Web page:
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Were you made homeless due to flooding? options…

The UK has experienced some unbelievable weather recently and floods have ruined 6,000 homes this winter alone. It is a scary time for homeowners and even scarier for those living as a tenant in a home at risk of floods. What happens to tenants living in a home that floods? What rights do they have and what should the landlord do to help and protect every one connected to the property?

The winter of 2013-2014 has been the wettest on record costing the insurance industry approximately £1.2bn with over 200,000 claims. The storm isn’t over yet and there are concerns this amount could increase further by the end of March. Homeowners are scrambling to put their homes back together again and tenants are either finding themselves out on the streets or with limited space in their home. What are the options for tenants?

Emergency housing:

If your property has been so badly damaged that it is completely unliveable then you need to know your options for emergency housing. You are considered legally homeless if you fall into the following categories:

  • You have no legal right to live anywhere in the world
  • You can’t get into your home (landlord has locked you out)
  • It is not reasonable to stay at home (violence)
  • There is no suitable accommodation for you
  • You are living in very poor conditions.

The council has to provide you with help if you fall under any of the above categories and the amount of help they give you depends on:

  • If you became homeless through no fault of your own.
  • If you are eligible for assistance
  • If you are in priority need.

As a flood victim you are a priority need. You are in priority need if:

  • You or someone you live with is pregnant.
  • Dependent children live with you.
  • You are considered vulnerable (age, disability)
  • You’re homeless after a flood, fire or other disaster.

Your local council should provide you with emergency accommodation but you can also see what is covered under your landlord’s insurance. In most cases with landlord/tenancy agreements, if the landlord hopes for the tenancy to continue, the landlord must provide suitable accommodation for tenants whilst repairs take place on their property. Landlord insurance should cover this cost.

I need long-term accommodation because the damage is severe. Now what?

This situation can be very stressful for all parties involved as the landlord is losing a tenant and a tenant needs to find alternative accommodation immediately. How this situation is resolved all lies in the tenancy agreement. Here are the options:

  • If long-term means a couple of months then the landlord can provide alternative accommodation for tenants under their insurance. The tenants will continue to pay rent as usual and the insurers will cover any additional expenses.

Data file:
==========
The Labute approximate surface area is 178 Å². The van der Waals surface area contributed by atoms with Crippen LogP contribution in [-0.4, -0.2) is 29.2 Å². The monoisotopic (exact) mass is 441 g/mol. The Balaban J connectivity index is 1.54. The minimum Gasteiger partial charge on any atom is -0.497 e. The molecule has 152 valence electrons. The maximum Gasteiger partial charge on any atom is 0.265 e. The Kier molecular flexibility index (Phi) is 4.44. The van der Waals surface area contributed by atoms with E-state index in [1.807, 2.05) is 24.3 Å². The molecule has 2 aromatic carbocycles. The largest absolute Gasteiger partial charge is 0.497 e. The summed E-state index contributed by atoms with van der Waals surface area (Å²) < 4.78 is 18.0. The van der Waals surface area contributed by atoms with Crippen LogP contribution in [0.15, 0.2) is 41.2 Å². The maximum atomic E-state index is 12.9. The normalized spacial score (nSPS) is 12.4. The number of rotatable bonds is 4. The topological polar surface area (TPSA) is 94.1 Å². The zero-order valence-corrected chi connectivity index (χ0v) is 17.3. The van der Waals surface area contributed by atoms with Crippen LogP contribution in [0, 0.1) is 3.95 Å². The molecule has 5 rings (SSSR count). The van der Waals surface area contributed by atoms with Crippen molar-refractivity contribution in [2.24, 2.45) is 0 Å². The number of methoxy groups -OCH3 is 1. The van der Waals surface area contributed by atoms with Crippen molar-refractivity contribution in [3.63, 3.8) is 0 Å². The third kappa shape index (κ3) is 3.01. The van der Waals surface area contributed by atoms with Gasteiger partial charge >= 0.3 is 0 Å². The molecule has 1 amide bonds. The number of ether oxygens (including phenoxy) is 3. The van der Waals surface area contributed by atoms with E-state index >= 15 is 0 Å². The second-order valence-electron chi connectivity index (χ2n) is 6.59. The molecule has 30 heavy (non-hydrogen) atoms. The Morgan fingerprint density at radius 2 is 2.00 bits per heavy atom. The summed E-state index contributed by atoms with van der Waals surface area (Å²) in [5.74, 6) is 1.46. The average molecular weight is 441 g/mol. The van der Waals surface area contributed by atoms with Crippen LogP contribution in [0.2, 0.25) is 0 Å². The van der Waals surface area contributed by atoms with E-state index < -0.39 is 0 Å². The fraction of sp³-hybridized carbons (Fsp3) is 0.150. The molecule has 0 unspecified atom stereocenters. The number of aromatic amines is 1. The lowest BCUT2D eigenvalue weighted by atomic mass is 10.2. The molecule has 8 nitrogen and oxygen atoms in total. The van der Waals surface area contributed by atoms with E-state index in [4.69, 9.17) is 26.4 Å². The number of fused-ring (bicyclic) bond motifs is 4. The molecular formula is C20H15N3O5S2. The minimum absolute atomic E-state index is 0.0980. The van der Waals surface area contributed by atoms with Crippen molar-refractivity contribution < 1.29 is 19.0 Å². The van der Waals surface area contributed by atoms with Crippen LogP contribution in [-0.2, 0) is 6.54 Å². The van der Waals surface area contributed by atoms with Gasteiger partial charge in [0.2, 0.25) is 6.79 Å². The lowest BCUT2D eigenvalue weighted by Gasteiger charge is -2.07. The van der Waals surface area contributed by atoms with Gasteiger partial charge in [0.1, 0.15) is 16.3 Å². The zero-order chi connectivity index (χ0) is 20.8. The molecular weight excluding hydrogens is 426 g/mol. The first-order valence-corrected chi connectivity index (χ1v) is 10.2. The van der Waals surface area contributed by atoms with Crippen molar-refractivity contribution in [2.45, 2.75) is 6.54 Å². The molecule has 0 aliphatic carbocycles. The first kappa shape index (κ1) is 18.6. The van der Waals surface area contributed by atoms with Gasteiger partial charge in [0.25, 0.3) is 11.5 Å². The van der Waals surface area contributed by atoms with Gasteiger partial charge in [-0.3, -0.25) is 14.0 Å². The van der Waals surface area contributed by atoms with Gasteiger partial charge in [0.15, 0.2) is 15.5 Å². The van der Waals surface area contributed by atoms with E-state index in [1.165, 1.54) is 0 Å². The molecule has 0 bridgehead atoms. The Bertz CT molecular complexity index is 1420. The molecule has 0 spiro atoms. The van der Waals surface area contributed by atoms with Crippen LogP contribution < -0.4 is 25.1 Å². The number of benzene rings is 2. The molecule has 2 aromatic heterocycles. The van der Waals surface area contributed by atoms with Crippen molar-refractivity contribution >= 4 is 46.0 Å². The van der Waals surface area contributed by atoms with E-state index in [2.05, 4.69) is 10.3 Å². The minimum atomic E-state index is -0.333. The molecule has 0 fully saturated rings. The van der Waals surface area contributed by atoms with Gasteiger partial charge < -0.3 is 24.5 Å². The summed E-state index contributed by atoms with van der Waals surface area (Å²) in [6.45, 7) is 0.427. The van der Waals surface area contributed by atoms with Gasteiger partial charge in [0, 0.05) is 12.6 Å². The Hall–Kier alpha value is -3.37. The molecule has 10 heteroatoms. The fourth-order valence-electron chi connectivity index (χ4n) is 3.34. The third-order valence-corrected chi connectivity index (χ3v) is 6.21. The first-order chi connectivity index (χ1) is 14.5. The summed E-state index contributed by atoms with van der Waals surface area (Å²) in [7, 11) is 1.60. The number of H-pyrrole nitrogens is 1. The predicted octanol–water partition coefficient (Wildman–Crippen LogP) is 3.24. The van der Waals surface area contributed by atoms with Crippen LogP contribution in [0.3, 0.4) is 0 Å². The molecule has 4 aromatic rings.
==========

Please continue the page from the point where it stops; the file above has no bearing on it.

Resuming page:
• If long-term means six months to a year or longer then it may best to end the tenancy. The terms for this will be in the original contract and many tenancy agreements state that if the house becomes uninhabitable then the agreement ends. This means the tenant should receive their deposit back.

What if the agreement is silent?

If your tenancy agreement doesn’t refer to floods, or how floods can be dealt with, then you have two options:

  • Frustrated: You can claim that the contract has been frustrated, a term which means the contract cannot perform it will end. If the property is badly damaged and the tenant cannot possibly live in the space then there is room for this type of claim.
  • When did the tenants move in? If you have lived in the property for a while then this may not be the option for you but if you have just moved into your new home you may have a grace period to play with. Like many modern day contracts, if you aren’t happy within 30 days you can cancel the contract. This may not work but it is certainly worth a try.

Reclaiming your deposit:

You need to look into the tenancy scheme being used by your landlord. You can ring the scheme and find out their policy in these circumstances. In most cases, landlords will be fair and end the agreement and return the deposit, but this may not always be the case.

In this situation tensions will run high. Landlords will be concerned about the cost of repairing the damage to their property and tenants will be concerned about finding, moving into and affording a new place. In most circumstance it is a hope that each person will have empathy and do what is morally correct. But unfortunately the world doesn’t always work like that.

If you are concerned that you may be at risk of an experience like this, it may be worth taking out your own additional insurance to cover any costs you may experience during bad weather. It is also very important to check and make sure there is something in the tenancy agreement before you move into a new home.

Have you been badly affected by the floods and gone through an experience like this? Tell us how you handled it below!

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